Sound Off: Audioconfusion's Jalipaz on Brian Chartrand, Gay Kiss, and Brown G.O.D.
Welcome to the latest installment of our weekly feature, Sound Off, where Jason P. Woodbury is joined by a different guest each week to listen to and discuss three tracks from local Phoenix artists. If you would like your songs to be considered for future Sound Off columns, please email email@example.com.
Brad Dwyer and Jalipaz at Audioconfusion Studios
Jalipaz runs Audioconfusion Studios in Mesa. He has manned the boards on some of my favorite local releases (disclosure: I have recorded with Jalipaz on several occasions), including Knife Man, by Andrew Jackson Jihad, which was released earlier this year.
Jalipaz has a unique approach to music, so I sat down with him at his mixing board to listen to some hip-hop from Brown G.O.D., art-punk from Gay Kiss, and alternative rock from Brian Chartrand.
Brown G.O.D., "Ashes to Ashes," featuring Rampage.
Brown G.O.D. is a Phoenix-based hip-hop artist. This track features Rampage of the Flip Mode Squad. The two emcees have toured together, and this marks their first collaboration. For more information, visit Folded Arms Pro.
Jalipaz: Nucky Thompson [laughs]. You know who that is, right?
Up on the Sun: Captain Kirk, too.
I used to record a lot of rap. Different guys, too. I recorded this one rap act. All the songs were about Japanimation. These two black dudes, and they loved it.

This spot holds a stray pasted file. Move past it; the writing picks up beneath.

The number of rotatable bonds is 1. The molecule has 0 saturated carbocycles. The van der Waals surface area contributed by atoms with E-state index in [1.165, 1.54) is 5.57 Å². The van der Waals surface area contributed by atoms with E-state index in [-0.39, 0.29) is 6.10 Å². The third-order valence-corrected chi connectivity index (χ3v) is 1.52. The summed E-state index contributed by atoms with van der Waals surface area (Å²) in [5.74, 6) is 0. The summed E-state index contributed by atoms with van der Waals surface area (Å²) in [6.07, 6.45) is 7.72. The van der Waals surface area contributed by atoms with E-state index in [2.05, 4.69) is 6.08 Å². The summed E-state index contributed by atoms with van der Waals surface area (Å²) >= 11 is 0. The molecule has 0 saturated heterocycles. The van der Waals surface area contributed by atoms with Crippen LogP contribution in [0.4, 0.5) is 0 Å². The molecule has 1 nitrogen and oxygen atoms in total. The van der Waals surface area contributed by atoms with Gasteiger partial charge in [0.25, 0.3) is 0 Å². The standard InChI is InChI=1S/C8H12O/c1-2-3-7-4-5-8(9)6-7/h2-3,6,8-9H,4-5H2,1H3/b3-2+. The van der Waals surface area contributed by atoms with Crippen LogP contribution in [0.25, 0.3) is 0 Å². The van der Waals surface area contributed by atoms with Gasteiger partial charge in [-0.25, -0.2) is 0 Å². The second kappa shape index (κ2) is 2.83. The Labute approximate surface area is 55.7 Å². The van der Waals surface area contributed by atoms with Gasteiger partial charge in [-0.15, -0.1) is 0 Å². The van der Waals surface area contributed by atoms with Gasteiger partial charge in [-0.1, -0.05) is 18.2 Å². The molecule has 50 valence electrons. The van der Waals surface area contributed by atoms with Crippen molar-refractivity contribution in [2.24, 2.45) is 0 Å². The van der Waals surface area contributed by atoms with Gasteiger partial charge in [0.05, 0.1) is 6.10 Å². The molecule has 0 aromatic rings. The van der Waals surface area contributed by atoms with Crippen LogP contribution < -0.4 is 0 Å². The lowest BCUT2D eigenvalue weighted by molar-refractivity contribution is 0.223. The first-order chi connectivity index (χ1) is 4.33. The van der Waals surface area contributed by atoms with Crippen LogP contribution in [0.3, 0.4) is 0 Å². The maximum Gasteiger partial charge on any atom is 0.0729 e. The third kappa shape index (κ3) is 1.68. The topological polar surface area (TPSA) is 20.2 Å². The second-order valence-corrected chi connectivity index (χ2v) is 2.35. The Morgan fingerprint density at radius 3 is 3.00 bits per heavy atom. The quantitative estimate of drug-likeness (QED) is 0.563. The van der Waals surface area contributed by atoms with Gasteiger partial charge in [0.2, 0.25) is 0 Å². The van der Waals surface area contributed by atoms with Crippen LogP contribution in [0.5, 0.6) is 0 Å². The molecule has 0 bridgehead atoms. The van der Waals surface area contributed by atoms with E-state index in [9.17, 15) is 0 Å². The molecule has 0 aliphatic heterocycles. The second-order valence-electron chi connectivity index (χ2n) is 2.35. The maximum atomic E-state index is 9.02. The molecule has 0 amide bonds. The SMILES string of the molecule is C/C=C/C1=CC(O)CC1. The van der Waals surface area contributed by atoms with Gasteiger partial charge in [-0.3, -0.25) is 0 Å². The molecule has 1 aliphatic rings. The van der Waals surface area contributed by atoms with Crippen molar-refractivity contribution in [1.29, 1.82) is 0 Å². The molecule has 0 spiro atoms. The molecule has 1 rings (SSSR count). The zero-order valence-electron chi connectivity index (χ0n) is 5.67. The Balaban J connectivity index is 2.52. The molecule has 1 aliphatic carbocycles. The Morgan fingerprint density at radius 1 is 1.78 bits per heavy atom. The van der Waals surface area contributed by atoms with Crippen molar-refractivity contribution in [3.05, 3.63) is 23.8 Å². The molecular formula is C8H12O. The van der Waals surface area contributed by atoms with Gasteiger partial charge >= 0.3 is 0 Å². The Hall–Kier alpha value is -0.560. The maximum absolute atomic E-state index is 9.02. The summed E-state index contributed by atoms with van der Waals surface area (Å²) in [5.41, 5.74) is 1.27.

What were they called?
I can't remember...I remember they had a song that had the sample of the Rocky movie. I liked it because it was different. It was in the '90s, when it was all gangsta rap.
So overall, you're impressed with this production?
I thought the production was good. [I like] old-school rap production because the vocals are in with the music, they are not above the music. A lot of new rap stuff is above the music. In this, the main vocals were in with the music, and I really like that.
In the mix, not on top of it.
It's easier for me to listen to rap that way. That's just me. He has good rhymes, good rhythm.
I appreciate that we got a Stella Artois rhyme, we got Nucky Thompson, Star Trek. We covered all the bases there.
[Laughs]. I'm not into words, so I don't really know what they were rapping about.
I like the guitar sample. A lot of what I listen to rap wise is really really laid back, a lot of the "weed rap." I tend to like smooth stuff, this had some of those elements but also the big beat, and horns. It sounded commercial and aggressive.
It reminded me of a rock song as much as a rap song.
In terms of the overall orchestration?
Yeah, exactly. That and also the way it was mixed. Just the energy, too. The energy was way more rockin' than rappin'. Again, I say this a lot, but for a local band, I was really impressed. "For a local band." You shouldn't have to say that, you know what I mean? But I do say that a lot. I would say for a [national] band, this would seem pretty standard. Nothing blew me away, but they are good at what they do. With a band, I would say "I'd like to see them live," but with rap, I don't think any rap band pulls it off live.
It's certainly hard. I mean - there's a live energy to hip-hop. With a rock band, you have a massive difference in presentation, but hip-hop requires a lot of pre-recorded material.
It can be, but you get someone expertly scratching, and an emcee that really moves, gets the crowd into it, it can be a great thing. That said, it's tough. Just like rock bands - most people aren't that great at it. Then there are always the chosen few who can pull it off.